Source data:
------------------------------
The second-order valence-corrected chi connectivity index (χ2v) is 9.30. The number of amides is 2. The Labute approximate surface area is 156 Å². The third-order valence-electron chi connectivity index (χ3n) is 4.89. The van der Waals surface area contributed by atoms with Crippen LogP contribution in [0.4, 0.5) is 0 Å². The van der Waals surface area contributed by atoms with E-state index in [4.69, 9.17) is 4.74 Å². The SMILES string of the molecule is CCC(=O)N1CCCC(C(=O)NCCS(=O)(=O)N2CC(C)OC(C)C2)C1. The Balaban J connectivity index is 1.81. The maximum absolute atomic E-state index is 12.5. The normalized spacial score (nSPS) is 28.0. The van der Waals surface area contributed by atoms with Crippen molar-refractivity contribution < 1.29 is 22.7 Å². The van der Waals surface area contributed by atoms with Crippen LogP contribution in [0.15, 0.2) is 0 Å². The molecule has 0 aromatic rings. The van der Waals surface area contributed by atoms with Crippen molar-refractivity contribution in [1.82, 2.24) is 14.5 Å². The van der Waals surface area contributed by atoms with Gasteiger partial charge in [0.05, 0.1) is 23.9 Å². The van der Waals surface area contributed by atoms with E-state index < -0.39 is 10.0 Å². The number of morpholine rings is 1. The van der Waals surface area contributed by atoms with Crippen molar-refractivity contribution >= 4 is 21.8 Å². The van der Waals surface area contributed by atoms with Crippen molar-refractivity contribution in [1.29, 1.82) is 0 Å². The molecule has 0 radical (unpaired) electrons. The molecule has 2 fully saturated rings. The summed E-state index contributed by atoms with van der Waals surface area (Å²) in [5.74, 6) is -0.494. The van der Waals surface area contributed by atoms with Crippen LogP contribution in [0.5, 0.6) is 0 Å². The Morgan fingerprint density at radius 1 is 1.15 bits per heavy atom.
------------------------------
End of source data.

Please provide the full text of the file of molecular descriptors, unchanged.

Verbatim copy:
The second-order valence-corrected chi connectivity index (χ2v) is 9.30. The number of amides is 2. The Labute approximate surface area is 156 Å². The third-order valence-electron chi connectivity index (χ3n) is 4.89. The van der Waals surface area contributed by atoms with Crippen LogP contribution in [0.4, 0.5) is 0 Å². The van der Waals surface area contributed by atoms with E-state index in [4.69, 9.17) is 4.74 Å². The SMILES string of the molecule is CCC(=O)N1CCCC(C(=O)NCCS(=O)(=O)N2CC(C)OC(C)C2)C1. The Balaban J connectivity index is 1.81. The maximum absolute atomic E-state index is 12.5. The normalized spacial score (nSPS) is 28.0. The van der Waals surface area contributed by atoms with Crippen molar-refractivity contribution < 1.29 is 22.7 Å². The van der Waals surface area contributed by atoms with Crippen LogP contribution in [0.15, 0.2) is 0 Å². The molecule has 0 aromatic rings. The van der Waals surface area contributed by atoms with Crippen molar-refractivity contribution in [1.82, 2.24) is 14.5 Å². The van der Waals surface area contributed by atoms with Gasteiger partial charge in [0.05, 0.1) is 23.9 Å². The van der Waals surface area contributed by atoms with E-state index < -0.39 is 10.0 Å². The number of morpholine rings is 1. The van der Waals surface area contributed by atoms with Crippen molar-refractivity contribution >= 4 is 21.8 Å². The van der Waals surface area contributed by atoms with Crippen molar-refractivity contribution in [1.29, 1.82) is 0 Å². The molecule has 0 radical (unpaired) electrons. The molecule has 2 fully saturated rings. The summed E-state index contributed by atoms with van der Waals surface area (Å²) in [5.74, 6) is -0.494. The van der Waals surface area contributed by atoms with Crippen LogP contribution in [0.5, 0.6) is 0 Å². The Morgan fingerprint density at radius 1 is 1.15 bits per heavy atom.